Some stories have happy endings without any regrets, even though touched by a hint of sadness.

“When you part from your friend, you grieve not;
For that which you love most in him may be clearer in his absence, as the mountain to the climber is clearer from the plain.
And let there be no purpose in friendship save the deepening of the spirit.”
(Kahlil Gibran, 1923/2002, The Prophet, pp. 58-59)

***

This Thanksgiving morning, a few words from a song that one of my long-ago new Hollywood friends wrote and recorded came to mind.

What can you make

that nobody else can fake?

Try a gen-u-ine

one-of-a-kind

guaranteed original.

You can make a smile

that is your very own.

You can make a smile

and you can make it known.

You can smile.

My travels have taken me many places since then. I lost touch with many of the friends I encountered along the way. Yet lessons they shared remain in my memories, leaving a legacy of resiliency and gratitude. I can smile. I can also send healing thoughts and bring soft hands and laughter into the lives of people I meet today.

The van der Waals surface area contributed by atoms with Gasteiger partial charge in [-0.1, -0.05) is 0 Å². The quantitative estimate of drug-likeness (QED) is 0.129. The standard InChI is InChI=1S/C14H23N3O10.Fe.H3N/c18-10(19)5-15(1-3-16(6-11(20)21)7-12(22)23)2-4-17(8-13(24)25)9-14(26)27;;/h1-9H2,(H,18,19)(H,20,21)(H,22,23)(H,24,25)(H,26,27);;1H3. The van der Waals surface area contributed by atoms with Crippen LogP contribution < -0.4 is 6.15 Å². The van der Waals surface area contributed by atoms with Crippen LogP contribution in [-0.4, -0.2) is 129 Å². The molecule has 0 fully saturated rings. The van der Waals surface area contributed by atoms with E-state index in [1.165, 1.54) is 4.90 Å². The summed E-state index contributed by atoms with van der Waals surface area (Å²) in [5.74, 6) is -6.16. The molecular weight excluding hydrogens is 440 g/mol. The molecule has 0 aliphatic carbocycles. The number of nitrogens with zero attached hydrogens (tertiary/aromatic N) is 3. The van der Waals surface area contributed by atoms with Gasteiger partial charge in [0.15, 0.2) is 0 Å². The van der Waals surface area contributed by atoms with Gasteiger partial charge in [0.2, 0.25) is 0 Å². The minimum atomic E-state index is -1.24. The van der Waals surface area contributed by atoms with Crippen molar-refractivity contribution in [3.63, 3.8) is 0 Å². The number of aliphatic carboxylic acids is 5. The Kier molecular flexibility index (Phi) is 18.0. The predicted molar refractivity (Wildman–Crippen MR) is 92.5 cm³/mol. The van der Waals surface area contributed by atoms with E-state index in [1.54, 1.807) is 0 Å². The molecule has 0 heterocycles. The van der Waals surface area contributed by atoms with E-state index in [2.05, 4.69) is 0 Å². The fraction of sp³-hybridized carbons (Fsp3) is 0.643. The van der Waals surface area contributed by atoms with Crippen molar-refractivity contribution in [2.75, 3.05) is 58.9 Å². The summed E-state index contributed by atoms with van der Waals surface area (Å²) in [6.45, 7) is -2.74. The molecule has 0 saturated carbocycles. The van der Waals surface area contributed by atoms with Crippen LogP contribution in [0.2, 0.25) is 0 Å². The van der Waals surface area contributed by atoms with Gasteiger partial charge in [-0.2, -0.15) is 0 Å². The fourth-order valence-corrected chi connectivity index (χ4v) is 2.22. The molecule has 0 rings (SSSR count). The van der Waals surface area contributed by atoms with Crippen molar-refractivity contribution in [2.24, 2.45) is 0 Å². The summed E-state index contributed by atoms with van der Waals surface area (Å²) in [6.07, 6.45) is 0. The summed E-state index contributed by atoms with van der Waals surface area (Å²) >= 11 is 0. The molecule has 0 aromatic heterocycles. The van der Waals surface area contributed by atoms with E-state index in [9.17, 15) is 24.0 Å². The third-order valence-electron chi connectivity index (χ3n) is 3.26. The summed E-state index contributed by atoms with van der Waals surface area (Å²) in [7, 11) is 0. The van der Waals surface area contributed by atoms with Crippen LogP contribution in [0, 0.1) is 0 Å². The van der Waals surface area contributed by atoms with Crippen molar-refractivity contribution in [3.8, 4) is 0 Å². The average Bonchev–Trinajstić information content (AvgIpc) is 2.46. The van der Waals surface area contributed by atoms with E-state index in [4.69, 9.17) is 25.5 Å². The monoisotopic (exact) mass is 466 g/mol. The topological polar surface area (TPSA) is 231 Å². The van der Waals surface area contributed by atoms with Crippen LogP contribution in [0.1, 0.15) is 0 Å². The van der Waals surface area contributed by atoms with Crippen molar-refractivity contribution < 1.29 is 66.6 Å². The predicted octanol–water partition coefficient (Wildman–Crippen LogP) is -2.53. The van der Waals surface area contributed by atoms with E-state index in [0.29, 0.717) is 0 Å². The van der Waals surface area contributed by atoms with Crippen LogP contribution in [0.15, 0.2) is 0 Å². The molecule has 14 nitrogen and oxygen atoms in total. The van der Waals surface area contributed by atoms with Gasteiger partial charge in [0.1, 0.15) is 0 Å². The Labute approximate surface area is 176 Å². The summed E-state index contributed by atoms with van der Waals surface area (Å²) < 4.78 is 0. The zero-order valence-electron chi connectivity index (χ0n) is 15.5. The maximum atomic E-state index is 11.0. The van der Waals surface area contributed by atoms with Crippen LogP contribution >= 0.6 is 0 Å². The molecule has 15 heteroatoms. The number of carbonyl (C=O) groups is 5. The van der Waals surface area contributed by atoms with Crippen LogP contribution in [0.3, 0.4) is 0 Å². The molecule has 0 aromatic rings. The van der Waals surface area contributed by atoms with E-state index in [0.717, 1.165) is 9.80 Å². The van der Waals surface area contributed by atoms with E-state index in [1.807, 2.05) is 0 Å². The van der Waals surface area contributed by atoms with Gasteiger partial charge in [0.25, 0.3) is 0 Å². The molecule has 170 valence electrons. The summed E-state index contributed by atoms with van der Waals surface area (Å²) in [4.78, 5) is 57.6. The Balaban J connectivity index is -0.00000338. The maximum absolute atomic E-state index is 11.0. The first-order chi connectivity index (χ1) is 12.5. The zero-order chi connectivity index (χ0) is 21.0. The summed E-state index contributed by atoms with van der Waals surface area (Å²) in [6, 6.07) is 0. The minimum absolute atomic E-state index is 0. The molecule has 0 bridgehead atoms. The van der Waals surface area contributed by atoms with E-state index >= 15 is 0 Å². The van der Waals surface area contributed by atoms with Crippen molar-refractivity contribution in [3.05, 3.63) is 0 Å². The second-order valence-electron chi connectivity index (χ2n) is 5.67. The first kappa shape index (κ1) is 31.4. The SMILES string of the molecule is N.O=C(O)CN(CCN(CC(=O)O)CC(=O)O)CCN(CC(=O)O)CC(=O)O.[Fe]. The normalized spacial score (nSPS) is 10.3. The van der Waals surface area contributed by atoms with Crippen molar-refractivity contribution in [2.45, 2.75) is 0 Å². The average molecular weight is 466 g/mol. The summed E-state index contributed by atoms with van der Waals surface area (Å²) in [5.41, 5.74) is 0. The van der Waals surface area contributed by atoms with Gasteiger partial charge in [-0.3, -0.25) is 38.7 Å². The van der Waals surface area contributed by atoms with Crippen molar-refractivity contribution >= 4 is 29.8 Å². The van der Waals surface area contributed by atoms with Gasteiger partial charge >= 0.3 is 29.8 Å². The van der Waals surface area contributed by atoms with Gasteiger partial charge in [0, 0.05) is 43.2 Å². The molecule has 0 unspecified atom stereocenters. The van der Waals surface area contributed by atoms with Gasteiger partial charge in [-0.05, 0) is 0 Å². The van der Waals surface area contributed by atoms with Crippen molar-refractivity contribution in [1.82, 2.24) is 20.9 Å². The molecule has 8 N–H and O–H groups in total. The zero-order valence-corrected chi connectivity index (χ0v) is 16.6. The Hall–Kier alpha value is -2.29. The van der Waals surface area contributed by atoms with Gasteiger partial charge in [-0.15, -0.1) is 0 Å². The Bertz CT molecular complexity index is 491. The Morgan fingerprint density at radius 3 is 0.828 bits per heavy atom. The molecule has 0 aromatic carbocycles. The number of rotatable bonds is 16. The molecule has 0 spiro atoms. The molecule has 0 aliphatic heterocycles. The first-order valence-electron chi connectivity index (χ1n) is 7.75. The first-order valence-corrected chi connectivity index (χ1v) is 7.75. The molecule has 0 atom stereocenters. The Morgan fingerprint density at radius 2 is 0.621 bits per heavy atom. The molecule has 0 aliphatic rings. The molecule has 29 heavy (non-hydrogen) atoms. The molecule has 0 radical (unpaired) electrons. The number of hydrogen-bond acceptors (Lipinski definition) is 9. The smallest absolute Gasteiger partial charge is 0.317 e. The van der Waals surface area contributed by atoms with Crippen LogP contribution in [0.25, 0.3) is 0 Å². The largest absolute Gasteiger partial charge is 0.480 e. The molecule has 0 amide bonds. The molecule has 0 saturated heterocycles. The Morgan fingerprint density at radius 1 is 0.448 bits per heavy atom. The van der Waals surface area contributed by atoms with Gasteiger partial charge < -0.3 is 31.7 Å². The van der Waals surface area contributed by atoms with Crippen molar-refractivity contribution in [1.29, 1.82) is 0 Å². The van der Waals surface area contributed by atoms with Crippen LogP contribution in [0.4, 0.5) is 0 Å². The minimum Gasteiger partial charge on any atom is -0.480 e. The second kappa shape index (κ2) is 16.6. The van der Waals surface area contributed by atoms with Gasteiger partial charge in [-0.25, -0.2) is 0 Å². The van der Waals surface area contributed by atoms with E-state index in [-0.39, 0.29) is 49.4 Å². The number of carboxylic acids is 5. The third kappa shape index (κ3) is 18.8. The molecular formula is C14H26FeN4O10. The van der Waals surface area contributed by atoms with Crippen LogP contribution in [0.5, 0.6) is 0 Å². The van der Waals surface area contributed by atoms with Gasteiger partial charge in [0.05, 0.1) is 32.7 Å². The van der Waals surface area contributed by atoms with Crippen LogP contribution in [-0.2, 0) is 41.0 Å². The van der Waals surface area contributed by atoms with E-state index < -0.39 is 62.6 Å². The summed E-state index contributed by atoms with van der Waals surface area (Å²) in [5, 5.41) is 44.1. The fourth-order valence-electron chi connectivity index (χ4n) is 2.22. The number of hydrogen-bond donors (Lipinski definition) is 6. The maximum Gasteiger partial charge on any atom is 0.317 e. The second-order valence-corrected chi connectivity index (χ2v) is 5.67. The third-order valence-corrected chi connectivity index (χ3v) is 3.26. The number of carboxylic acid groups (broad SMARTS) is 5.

Today, I am grateful for those gifts. Surviving hard times can bring unexpected life-long benefits. I hope that is true for those who are suffering today.

Note:

In another early post, I defined a term I learned from a former student, “River Teeth.”

Recently, I have been reflecting on what I would identify as the “river teeth” of my life thus far. River teeth, according to David James Duncan (2006), are the hard resinous knots that are all that remain after the softer wooden fibers of pine trees have been dissolved by the river waters into which they have fallen. Applied to life, they are the memories that remain decades later as transformative experiences and epiphanies.